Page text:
When it comes to buying medicinal mushroom products it’s important to properly evaluate the quality of it. Not all products are equally as potent and thus effective. This is particularly important if you are hoping to use this mushroom as a supplement to treat a serious illness or disease.

The best way to do this is by buying from a reputable producer who can offer laboratory analysis of their products. These analyses test for the active components known found within the mushroom, as well as for the presence of contamination like heavy metals. This being said, local grassroots producers may also have great products! It is just a matter of analyzing their product and engaging in conversation if you have any doubts. 

Other Ways To Consume Shiitake Mushrooms

  • Mushroom Powders: Mushroom powders come in various forms and are different from powdered extracts as mentioned below. Mushroom powders are just dehydrated and pulverized mushrooms that include 100% of the raw material. “Activated Powders” can be consumed directly with no need for heating. If your product does not mention that it’s activated or bioavailable you may need to process it via heating. This can simply be done by making a soup or cooking in simmering water for about 5 minutes. Dose: Around 5 grams per day.
  • Extracts: Extracts are concentrated forms of Shiitake mushroom. In the case of Shiitake, these largely contain polysaccharides and other water-soluble materials that are separated from the fungal biomass of the mushroom. Some extracts may also remove water-insoluble compounds. These come in various forms and may vary in quality. 
    • Tinctures: This is one of the most common forms of medicinal Shiitake products. They are usually made via a double extraction process of both water and alcohol. Potency may vary depending on the producer. Dose: About 1-2 droppers per day or 5-10ml.
    • Powdered Extracts: These are the most potent forms of medicinal mushroom extracts. The most concentrated ones are made from pure mycelium or fruiting bodies. Dose: 500mg to 1000mg a day
  • Coffee, Teas, Soups, Chips and Other Food Items: Many medicinal mushrooms are now incorporated into food items. This may be an easy and convenient way to consume Shiitake mushrooms without having to alter your lifestyle. 

Feeling Good and Eating Good with Shiitake

While capsules and extracts can be a great way to get medicinal mushrooms into your life, nothing is more rewarding than eating mushrooms. Shiitake is a great way to get your dose of medicine while consuming something delicious. In reality, you don’t have to stop at Shiitake. Eating mushrooms on a regular basis may improve your health and Shiitake can be one of these staples.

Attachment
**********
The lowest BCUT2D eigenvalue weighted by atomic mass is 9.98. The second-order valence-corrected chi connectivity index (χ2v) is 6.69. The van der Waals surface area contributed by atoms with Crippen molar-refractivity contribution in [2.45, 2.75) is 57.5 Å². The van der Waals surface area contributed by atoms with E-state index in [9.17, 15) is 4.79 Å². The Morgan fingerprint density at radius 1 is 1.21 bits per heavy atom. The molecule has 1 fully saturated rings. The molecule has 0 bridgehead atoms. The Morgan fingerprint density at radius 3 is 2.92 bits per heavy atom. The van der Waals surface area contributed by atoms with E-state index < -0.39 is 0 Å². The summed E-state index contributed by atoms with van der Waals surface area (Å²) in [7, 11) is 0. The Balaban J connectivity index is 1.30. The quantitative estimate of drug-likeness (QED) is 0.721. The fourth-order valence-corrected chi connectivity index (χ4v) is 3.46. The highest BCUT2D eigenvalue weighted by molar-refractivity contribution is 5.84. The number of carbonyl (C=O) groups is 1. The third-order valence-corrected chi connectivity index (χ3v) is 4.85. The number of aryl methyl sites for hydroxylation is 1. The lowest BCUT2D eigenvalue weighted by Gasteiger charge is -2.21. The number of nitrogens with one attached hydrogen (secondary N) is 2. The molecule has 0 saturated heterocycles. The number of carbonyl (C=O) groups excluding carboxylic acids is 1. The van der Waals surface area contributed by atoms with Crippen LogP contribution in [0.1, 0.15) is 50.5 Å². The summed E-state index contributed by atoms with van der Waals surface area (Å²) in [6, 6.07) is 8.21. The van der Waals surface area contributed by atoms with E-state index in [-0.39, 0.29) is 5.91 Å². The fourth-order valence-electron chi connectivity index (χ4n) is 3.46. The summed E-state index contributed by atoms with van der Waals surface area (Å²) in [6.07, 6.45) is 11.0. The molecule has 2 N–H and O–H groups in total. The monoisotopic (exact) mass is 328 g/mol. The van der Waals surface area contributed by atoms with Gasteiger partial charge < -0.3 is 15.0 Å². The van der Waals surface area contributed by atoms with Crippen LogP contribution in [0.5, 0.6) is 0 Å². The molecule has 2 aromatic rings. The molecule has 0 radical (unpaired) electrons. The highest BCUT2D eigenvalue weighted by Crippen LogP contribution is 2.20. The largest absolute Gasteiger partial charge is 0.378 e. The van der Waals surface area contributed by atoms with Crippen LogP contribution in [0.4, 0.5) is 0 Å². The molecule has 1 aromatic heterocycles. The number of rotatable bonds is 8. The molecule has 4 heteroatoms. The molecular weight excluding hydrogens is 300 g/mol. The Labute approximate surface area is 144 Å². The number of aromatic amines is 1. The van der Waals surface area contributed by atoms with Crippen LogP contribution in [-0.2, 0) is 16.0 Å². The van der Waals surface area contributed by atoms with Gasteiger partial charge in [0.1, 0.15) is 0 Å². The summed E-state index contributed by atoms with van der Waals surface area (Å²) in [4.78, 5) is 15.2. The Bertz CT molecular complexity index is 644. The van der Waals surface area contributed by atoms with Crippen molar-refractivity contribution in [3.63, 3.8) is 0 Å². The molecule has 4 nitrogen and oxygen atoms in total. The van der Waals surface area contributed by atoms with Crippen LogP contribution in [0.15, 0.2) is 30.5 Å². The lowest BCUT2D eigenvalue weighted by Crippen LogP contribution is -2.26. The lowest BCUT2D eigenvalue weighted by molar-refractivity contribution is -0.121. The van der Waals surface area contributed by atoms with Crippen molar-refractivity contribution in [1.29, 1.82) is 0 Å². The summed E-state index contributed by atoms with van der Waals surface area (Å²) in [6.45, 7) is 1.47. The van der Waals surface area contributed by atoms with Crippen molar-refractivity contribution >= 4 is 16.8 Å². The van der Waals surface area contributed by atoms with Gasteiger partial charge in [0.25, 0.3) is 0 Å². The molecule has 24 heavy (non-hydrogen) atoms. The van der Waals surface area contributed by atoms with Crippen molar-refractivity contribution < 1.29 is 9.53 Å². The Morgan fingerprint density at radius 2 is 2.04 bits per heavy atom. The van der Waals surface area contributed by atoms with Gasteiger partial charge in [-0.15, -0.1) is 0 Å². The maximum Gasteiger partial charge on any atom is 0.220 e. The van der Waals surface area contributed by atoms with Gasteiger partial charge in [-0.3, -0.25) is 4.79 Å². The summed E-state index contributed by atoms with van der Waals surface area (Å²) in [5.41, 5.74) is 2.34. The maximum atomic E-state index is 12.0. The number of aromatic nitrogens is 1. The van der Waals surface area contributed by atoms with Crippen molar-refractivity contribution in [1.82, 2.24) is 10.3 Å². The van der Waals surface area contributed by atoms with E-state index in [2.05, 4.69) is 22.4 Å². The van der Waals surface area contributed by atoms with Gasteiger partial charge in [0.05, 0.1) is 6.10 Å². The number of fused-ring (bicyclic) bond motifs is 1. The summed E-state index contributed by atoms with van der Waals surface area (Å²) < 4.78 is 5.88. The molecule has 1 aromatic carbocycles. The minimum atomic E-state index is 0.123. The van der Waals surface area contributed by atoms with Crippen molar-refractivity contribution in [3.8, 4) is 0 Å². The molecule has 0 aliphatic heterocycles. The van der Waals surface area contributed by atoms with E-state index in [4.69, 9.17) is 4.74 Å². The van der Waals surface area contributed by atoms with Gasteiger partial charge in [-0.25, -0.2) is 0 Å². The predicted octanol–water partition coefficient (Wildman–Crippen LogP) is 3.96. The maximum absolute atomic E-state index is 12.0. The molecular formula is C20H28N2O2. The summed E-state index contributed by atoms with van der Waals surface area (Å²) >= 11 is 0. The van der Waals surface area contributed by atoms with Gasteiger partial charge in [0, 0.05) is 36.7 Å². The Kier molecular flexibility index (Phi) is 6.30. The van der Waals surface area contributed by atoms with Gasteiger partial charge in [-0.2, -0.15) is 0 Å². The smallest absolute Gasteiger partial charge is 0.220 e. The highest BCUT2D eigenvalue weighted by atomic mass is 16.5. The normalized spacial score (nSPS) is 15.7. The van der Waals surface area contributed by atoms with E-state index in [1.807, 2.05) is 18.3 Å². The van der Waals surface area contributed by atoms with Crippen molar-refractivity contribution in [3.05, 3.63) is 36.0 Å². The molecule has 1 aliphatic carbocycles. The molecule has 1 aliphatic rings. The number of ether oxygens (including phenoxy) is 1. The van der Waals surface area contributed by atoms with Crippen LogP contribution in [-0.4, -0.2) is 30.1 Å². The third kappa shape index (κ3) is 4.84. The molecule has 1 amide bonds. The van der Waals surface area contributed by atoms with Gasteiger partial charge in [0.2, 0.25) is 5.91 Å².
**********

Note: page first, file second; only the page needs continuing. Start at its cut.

• Timothee Mendez Reneau is an Environmental Science and Mycology Researcher, Author, and Contributor. He graduated from Humboldt State University Bachelor of Science (B.S.), Environmental Science with a focus on Ecological Restoration. A passionate fungi enthusiast, he was the Former President of the Mycology Club at Humboldt State University - a mecca location for mushroom foraging.

World Mushroom Society is a collective of fungi enthusiasts and health advocates, sharing information, research, studies, and identifying top producers of high quality medicinal mushroom supplements.


The information on this website is not intended to diagnose, treat, cure or prevent any disease. All information found here is not meant as a substitute for, or alternative to, information from your doctor for ongoing medical treatment you currently receive. If unsure, please consult with your doctor before using medicinal mushrooms. Any content related to cancer should not be considered as prescriptive medical advice and should not be a substitute for any cancer treatment, unless advised by your doctor first. The efficacy of these products has not been confirmed by TGA and FDA-approved research. If you are pregnant or on prescription drugs that thin the blood, consult with your medical professional before using medicinal mushrooms.
By using this using this website, you agree to follow the Privacy PolicyTerms of Use and Advertising Disclosure printed on this site.